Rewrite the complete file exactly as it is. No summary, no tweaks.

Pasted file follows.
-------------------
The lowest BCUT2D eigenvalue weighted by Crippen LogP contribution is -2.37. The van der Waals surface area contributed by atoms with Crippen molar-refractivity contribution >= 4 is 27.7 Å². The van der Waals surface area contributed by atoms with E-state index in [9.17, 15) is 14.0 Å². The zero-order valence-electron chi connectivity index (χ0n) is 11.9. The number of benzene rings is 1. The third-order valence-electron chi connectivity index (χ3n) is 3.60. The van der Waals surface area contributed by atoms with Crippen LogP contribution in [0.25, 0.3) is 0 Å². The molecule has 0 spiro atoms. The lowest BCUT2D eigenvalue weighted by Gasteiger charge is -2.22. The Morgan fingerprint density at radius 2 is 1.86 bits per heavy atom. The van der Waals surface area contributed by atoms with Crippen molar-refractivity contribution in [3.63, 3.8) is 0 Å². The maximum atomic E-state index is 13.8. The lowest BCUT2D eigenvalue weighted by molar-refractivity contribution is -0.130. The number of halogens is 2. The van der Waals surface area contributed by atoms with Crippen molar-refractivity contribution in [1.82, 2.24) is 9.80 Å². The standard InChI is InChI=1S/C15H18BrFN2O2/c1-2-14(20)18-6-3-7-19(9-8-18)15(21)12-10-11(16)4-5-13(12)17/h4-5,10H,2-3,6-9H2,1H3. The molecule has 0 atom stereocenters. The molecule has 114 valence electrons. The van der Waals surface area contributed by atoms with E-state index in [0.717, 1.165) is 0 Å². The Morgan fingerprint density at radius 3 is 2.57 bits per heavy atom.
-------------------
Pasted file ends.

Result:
The lowest BCUT2D eigenvalue weighted by Crippen LogP contribution is -2.37. The van der Waals surface area contributed by atoms with Crippen molar-refractivity contribution >= 4 is 27.7 Å². The van der Waals surface area contributed by atoms with E-state index in [9.17, 15) is 14.0 Å². The zero-order valence-electron chi connectivity index (χ0n) is 11.9. The number of benzene rings is 1. The third-order valence-electron chi connectivity index (χ3n) is 3.60. The van der Waals surface area contributed by atoms with Crippen LogP contribution in [0.25, 0.3) is 0 Å². The molecule has 0 spiro atoms. The lowest BCUT2D eigenvalue weighted by Gasteiger charge is -2.22. The Morgan fingerprint density at radius 2 is 1.86 bits per heavy atom. The van der Waals surface area contributed by atoms with Crippen molar-refractivity contribution in [3.63, 3.8) is 0 Å². The maximum atomic E-state index is 13.8. The lowest BCUT2D eigenvalue weighted by molar-refractivity contribution is -0.130. The number of halogens is 2. The van der Waals surface area contributed by atoms with Crippen molar-refractivity contribution in [1.82, 2.24) is 9.80 Å². The standard InChI is InChI=1S/C15H18BrFN2O2/c1-2-14(20)18-6-3-7-19(9-8-18)15(21)12-10-11(16)4-5-13(12)17/h4-5,10H,2-3,6-9H2,1H3. The molecule has 0 atom stereocenters. The molecule has 114 valence electrons. The van der Waals surface area contributed by atoms with E-state index in [0.717, 1.165) is 0 Å². The Morgan fingerprint density at radius 3 is 2.57 bits per heavy atom.